Discovering Delicious Treasures Hidden in Old Parish Cookbooks

With a Recipe for Authentic Family Pizza Dough

Main Photo: ‘Pizza Dough.’ Inset: ‘Cover of ‘Deo Gratias: Parish Heritage Cookbook’ by Anthony J. Rotolo.
Main Photo: ‘Pizza Dough.’ Inset: ‘Cover of ‘Deo Gratias: Parish Heritage Cookbook’ by Anthony J. Rotolo. (photo: Shutterstock / St. John the Baptist and Transfiguration Catholic Church, Rome, New York)

When searching for Catholic cookbooks online, this title may pop up: Deo Gratias: Parish Heritage Cookbook from St. John the Baptist and Transfiguration Catholic Church in Rome, New York. Its main author, Anthony J. Rotolo, is a former professor at Syracuse University and has a private practice using coaching and clinical hypnosis to help clients overcome mind and body stress. But as the cookbook underscores, his Catholic faith is the major influence in his life — though, he adds, he is not really a cook.

As it happened for him, he was raised in an Italian Catholic family in Rome, New York, and as he noted, “the dearest memories of my childhood are the times I spent at the parish with volunteers.”

“We attended Mass,” he said, “and I was an altar server. I went to religious education classes. But the time I spent in the parish in service and around food there is what shaped me as a person. … We had Italian-American festivals with Italian food, and from my teenage years, I helped our pastor to manage the processes around the festivals. They were hugely popular with lots of people and food. These were yearly festivals, and much centered around food. Most of the community turned out for sausage-and-pepper sandwiches, Italian street-food specialties and fried pizza dough — and memories like this are what started the writing of this book.

The Parish Heritage Cookbook, he said, is really a local food story.

“The parish had published its own fundraiser cookbook going back to the 1950s,” he said, “and, of course, as typical fundraiser books with their home-spun quality of recipes, the books became so popular, like coveted items. My grandparents had some stained, well-used copies … and many of our parishioners kept asking for these old recipes. We realized that these food stories were getting lost.”

“I agreed to work with my mom, an unnamed coauthor, and the Marian Guild to put the book together to recapture the past,” he said. “We wanted to put in personal memories of parishioners and had some mostly by word-of-mouth that should be written down. My paternal grandmother was the president of the Marian Guild and oversaw the assembling of many of the original books.”

One of the reasons for these books, he noted, was that they told the story of the faith and food in his parish and the broader region.

“The area was a magnet for Polish and Italian immigrants who found togetherness because of their shared faith. … My mom and the other women of the Marian Guild provided a running commentary on these recipes whose authors are largely no longer with us. They provided the history and context about how these foods appeared in their memories and lives.”

As Rotolo reminisced about this project, he found that many stories were influenced by past hardships.

“Many of the early parishioners had suffered harsh times as immigrants or children of immigrants, and many of the foods in the book reflect those times,” he said. “A lot were what my mother calls ‘Great Depression dishes’ that were created out of lack of ingredients, such as dishes like pasta fagioli (pasta and beans), dandelion greens collected from yards and fields, and even the simple pizza dough that could be used for everything from pizza pie to savory breads and even fried and topped with sugar as a sweet treat. These meals became family favorites that were shared after Mass from my childhood and to today. For me, these recipes reflect the versatility and resilience of those families who relied on their Catholic faith to survive. After all, faith is food for the soul — you cannot survive without feeding both body and soul.”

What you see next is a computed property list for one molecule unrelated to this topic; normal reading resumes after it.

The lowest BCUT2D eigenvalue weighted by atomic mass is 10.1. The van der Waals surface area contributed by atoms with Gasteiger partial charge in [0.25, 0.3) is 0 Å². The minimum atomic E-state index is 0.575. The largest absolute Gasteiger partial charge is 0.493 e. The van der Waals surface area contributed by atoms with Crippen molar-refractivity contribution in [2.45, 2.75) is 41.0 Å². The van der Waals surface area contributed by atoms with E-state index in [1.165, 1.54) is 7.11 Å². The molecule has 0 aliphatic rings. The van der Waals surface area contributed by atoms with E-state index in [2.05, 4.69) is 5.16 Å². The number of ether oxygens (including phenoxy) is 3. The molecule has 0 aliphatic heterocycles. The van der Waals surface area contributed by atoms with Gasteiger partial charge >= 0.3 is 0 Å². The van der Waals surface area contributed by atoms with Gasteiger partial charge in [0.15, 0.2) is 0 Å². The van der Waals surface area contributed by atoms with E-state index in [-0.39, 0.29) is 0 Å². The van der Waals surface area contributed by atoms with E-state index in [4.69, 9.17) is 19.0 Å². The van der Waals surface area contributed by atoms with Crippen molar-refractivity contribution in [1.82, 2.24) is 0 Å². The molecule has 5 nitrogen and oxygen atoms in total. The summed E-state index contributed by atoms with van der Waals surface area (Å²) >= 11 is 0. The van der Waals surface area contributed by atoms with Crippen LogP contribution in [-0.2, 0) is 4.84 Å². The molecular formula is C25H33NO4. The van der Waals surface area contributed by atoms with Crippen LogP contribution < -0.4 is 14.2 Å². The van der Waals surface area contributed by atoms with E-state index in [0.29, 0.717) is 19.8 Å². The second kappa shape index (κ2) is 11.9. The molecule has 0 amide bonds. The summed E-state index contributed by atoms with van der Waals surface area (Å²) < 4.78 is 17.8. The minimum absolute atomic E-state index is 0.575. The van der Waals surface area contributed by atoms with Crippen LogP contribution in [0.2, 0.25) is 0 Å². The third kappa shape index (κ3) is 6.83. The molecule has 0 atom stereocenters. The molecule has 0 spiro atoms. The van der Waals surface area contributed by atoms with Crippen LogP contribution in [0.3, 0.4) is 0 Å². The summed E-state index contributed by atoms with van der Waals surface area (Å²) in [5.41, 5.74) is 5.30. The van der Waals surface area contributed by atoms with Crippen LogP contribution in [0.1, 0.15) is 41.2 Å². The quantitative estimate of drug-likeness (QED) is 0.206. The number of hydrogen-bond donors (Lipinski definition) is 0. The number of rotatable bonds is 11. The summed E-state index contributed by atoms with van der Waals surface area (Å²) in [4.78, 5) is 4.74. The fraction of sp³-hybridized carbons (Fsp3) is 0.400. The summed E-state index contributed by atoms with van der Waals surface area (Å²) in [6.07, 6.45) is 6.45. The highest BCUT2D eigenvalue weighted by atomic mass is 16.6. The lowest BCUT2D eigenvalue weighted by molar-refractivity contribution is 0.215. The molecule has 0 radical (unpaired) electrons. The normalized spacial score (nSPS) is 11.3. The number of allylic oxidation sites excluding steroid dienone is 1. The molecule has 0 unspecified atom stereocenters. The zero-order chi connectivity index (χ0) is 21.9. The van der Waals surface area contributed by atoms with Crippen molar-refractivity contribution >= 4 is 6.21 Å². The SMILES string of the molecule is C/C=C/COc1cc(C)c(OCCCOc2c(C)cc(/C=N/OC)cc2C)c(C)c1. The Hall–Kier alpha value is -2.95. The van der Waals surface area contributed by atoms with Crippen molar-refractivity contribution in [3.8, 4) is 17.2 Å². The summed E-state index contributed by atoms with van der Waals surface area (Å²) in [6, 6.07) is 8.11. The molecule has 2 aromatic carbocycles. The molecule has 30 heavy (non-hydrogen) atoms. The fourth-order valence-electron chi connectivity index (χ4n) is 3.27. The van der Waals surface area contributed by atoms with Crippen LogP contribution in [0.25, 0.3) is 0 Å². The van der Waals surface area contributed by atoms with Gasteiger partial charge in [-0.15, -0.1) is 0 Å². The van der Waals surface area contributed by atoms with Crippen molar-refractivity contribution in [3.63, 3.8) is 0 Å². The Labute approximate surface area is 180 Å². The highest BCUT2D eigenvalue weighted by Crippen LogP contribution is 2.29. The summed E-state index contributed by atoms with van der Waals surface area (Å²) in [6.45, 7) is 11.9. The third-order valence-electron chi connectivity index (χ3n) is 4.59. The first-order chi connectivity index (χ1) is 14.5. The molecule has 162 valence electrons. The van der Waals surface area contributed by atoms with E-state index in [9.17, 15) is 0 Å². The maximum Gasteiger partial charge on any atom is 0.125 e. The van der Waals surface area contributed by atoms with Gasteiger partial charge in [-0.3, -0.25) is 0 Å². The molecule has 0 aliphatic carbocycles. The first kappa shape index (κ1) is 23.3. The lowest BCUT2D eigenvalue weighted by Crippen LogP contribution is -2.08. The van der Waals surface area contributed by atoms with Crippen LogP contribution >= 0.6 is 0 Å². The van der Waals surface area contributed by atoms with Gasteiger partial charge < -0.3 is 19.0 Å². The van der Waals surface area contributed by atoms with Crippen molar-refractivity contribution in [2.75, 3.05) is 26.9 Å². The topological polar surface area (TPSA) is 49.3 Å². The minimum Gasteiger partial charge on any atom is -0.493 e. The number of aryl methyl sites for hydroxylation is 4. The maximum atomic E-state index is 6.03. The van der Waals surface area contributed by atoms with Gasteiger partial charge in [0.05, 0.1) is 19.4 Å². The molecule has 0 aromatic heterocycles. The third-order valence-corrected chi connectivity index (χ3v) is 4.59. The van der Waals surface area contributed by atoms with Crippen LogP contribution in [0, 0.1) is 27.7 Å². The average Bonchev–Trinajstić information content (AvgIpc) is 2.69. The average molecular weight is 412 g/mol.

Over the years, Rotolo has revisited what he learned as a youth and realized that growing in knowledge has helped him appreciate the depth of his Catholic faith and how he has embraced its wisdom.

“The more I learned as a scholar, and the deeper I could engage with the faith, I never found it lacking,” he said. “I tried to demonstrate that in the cookbook and to dive deeply into the relationship between Mary and Jesus, for example, and how their example can guide relationships in one’s family. There are layers upon layers to the Catholic understanding of Scripture and how to apply it to our lives. I am grateful that my faith has always been there for me and always will be.”

Recipe: Family Pizza Dough

Mrs. Sara R. Messineo

“My mother, Anna ‘Nunie’ Stagliano, was a very close friend to Sara Messineo,” says Mary Ann Rotolo, “and they both used this pizza dough recipe. I remember arriving home from school to see a huge bowl of dough covered with a special moppina (dish towel) sitting close to the heater to help it rise. Once the dough had risen to my mother’s liking, she turned it into the best pizza pie ever. The same dough could also become ‘pizza frittata’ (fried dough) or maybe sausage bread. It was always a surprise to find out what delicious creation Mom would make with this simple homemade pizza dough.”


  • 1 package dry yeast
  • 3/4 cup lukewarm water
  • 6 cups sifted flour
  • 2 teaspoons salt
  • 1 egg (optional)
  • 2 tablespoons melted shortening


  1. Dissolve yeast in water. Let stand for 5 minutes.
  2. In a large bowl, add dissolved yeast water to 3 cups of flour. Mix well. Then, add the remaining flour and combine with melted shortening and egg. 
  3. Flour a breadboard and knead the dough for 5 minutes. Place dough in a greased bowl and cover it with a damp towel. Let the dough rise for 90 minutes, and then knead down.
  4. Makes enough for two pizza pies.